Landowners have allowed foreign groups to use their land to plant and harvest food for themselves. Some owners of rental properties have either waived the rent for some, or decreased the amount according to the ability of people to pay. The electricity company and internet and phone provider did the same thing.
In general, the pandemic has brought people closer together. With shortened hours of work for some people, there has been more time to be with their families.
Historically, the London Missionary Society first brought the Christian faith to the Cook Islands in 1821. Catholic missionaries from Tahiti followed in 1894, and six months later, The Sisters of St Joseph of Cluny arrived to start St Joseph's Catholic Primary school in Rarotonga in 1895. We recently celebrated the 125th jubilee of the school.
The sisters work closely with the Catholic community on the main island of Rarotonga, which consists of 4 parishes, one primary school and one secondary school. We help in reaching out to those in need, by being involved in the school, by pastoral work, by visits to the elderly and others in need, by advocating with the Ministry of Internal Affairs on behalf of those who feel they are being unjustly treated at their place of work, or who do not know how to seek help because of language barriers. We also offer administrative services to the diocese as required.
Our generous people bring us large quantities of food, which we distribute to families who appreciate the extra help. Our bishop, Paul Donoghue, a Marist, has set up a special fund to help those in need, and some people have already started to contribute to it.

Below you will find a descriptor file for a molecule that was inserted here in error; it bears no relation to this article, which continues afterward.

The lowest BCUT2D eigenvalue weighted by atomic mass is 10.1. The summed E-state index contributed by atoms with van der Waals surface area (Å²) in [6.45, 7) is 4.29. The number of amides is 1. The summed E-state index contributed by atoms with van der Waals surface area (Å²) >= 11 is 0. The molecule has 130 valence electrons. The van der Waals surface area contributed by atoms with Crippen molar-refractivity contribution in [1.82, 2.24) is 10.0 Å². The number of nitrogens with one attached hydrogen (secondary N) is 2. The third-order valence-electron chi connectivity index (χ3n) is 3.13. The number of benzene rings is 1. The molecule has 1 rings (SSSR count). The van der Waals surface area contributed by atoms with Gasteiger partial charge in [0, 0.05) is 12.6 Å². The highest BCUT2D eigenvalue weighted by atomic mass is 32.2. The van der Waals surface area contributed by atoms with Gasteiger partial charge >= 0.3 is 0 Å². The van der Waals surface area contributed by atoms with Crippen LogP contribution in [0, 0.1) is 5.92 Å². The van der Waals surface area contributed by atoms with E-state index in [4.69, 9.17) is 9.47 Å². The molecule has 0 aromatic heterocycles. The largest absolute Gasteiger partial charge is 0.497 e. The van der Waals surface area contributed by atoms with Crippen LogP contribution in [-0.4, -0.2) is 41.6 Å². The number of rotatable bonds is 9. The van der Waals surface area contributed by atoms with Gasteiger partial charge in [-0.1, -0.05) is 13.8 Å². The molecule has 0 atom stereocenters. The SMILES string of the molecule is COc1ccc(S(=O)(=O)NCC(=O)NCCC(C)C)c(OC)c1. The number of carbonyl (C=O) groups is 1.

We are very grateful that when one of our sisters, Sr. Teresa Momoyalewa, died of cancer in June, the lockdown had lifted enough for the Catholic community and beyond to allow us to give a very fitting and beautiful farewell to one who had served the church community here so faithfully for the last 26 years of her life.
Despite the uncertainly of our times and the desire of many to have our borders opened sooner rather than later in order for tourists to return, we are truly blessed to be living in a country that is generous, bountiful, mindful of the stranger among us, and living in a time of transition. What the future might look like for the Cook Islands is still unknown. What is certain is that there is no going back to the "old" normal when and if this pandemic is over.
- The Fiji Catholic group plants tapioca roots on land given by Sr. Elizabeth Browne-Russell's sister for growing food. (Elizabeth Browne-Russell)
- The Fiji Catholic group poses by the breadfruit tree, whose fruit can be boiled to eat like potato or made into chips. (Elizabeth Browne-Russell)
- A member of the Fiji Catholic group plants tapioca roots on land given by Sr. Elizabeth Browne-Russell's sister for growing food. (Elizabeth Browne-Russell)
[Elizabeth Browne-Russell is a Sister of St. Joseph of Cluny from New Zealand. After entering the congregation in Auckland, she taught at both primary and secondary school levels in New Zealand, Fiji, the Cook Islands and the Philippines. With an academic background in education, she also has credentials in music, religious education and spiritual direction. For 10 years, she was provincial leader of the Cluny Sisters. Presently she is community leader, doing general administrative work for the convent and diocese, and care-giving for her 100-year-old mother.]